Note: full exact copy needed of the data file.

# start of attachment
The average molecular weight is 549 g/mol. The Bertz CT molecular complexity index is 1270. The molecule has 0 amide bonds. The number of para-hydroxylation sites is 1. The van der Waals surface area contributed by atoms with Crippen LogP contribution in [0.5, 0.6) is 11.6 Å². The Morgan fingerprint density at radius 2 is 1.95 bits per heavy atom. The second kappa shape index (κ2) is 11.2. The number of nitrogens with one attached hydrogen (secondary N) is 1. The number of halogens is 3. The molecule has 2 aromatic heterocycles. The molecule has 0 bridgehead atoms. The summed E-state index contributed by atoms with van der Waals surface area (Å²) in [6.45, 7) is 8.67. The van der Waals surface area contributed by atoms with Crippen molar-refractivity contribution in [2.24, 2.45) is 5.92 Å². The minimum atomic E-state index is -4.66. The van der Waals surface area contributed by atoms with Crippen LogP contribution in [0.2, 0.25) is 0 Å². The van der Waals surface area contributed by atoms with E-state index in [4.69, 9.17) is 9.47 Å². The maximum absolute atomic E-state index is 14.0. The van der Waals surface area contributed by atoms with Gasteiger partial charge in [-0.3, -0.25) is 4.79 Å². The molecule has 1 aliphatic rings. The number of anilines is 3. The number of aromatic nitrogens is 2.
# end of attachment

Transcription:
The average molecular weight is 549 g/mol. The Bertz CT molecular complexity index is 1270. The molecule has 0 amide bonds. The number of para-hydroxylation sites is 1. The van der Waals surface area contributed by atoms with Crippen LogP contribution in [0.5, 0.6) is 11.6 Å². The Morgan fingerprint density at radius 2 is 1.95 bits per heavy atom. The second kappa shape index (κ2) is 11.2. The number of nitrogens with one attached hydrogen (secondary N) is 1. The number of halogens is 3. The molecule has 2 aromatic heterocycles. The molecule has 0 bridgehead atoms. The summed E-state index contributed by atoms with van der Waals surface area (Å²) in [6.45, 7) is 8.67. The van der Waals surface area contributed by atoms with Crippen molar-refractivity contribution in [2.24, 2.45) is 5.92 Å². The minimum atomic E-state index is -4.66. The van der Waals surface area contributed by atoms with Crippen LogP contribution in [0.2, 0.25) is 0 Å². The van der Waals surface area contributed by atoms with E-state index in [4.69, 9.17) is 9.47 Å². The maximum absolute atomic E-state index is 14.0. The van der Waals surface area contributed by atoms with Gasteiger partial charge in [-0.3, -0.25) is 4.79 Å². The molecule has 1 aliphatic rings. The number of anilines is 3. The number of aromatic nitrogens is 2.